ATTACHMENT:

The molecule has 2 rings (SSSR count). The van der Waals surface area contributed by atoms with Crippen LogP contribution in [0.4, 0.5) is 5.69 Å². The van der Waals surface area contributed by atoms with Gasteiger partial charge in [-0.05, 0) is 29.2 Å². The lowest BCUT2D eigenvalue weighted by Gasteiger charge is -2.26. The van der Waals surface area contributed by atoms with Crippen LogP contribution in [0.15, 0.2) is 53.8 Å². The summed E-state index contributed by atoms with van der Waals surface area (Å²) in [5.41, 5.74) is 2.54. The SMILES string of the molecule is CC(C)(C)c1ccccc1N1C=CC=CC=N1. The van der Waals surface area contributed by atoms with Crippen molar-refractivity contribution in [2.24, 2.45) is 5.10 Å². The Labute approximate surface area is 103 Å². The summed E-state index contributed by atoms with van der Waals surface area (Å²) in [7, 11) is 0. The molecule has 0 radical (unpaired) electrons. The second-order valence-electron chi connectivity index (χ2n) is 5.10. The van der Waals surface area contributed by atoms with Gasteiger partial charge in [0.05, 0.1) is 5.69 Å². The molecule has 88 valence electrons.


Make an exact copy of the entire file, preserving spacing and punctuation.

The molecule has 2 rings (SSSR count). The van der Waals surface area contributed by atoms with Crippen LogP contribution in [0.4, 0.5) is 5.69 Å². The van der Waals surface area contributed by atoms with Gasteiger partial charge in [-0.05, 0) is 29.2 Å². The lowest BCUT2D eigenvalue weighted by Gasteiger charge is -2.26. The van der Waals surface area contributed by atoms with Crippen LogP contribution in [0.15, 0.2) is 53.8 Å². The summed E-state index contributed by atoms with van der Waals surface area (Å²) in [5.41, 5.74) is 2.54. The SMILES string of the molecule is CC(C)(C)c1ccccc1N1C=CC=CC=N1. The van der Waals surface area contributed by atoms with Crippen molar-refractivity contribution in [2.24, 2.45) is 5.10 Å². The Labute approximate surface area is 103 Å². The summed E-state index contributed by atoms with van der Waals surface area (Å²) in [7, 11) is 0. The molecule has 0 radical (unpaired) electrons. The second-order valence-electron chi connectivity index (χ2n) is 5.10. The van der Waals surface area contributed by atoms with Gasteiger partial charge in [0.05, 0.1) is 5.69 Å². The molecule has 88 valence electrons.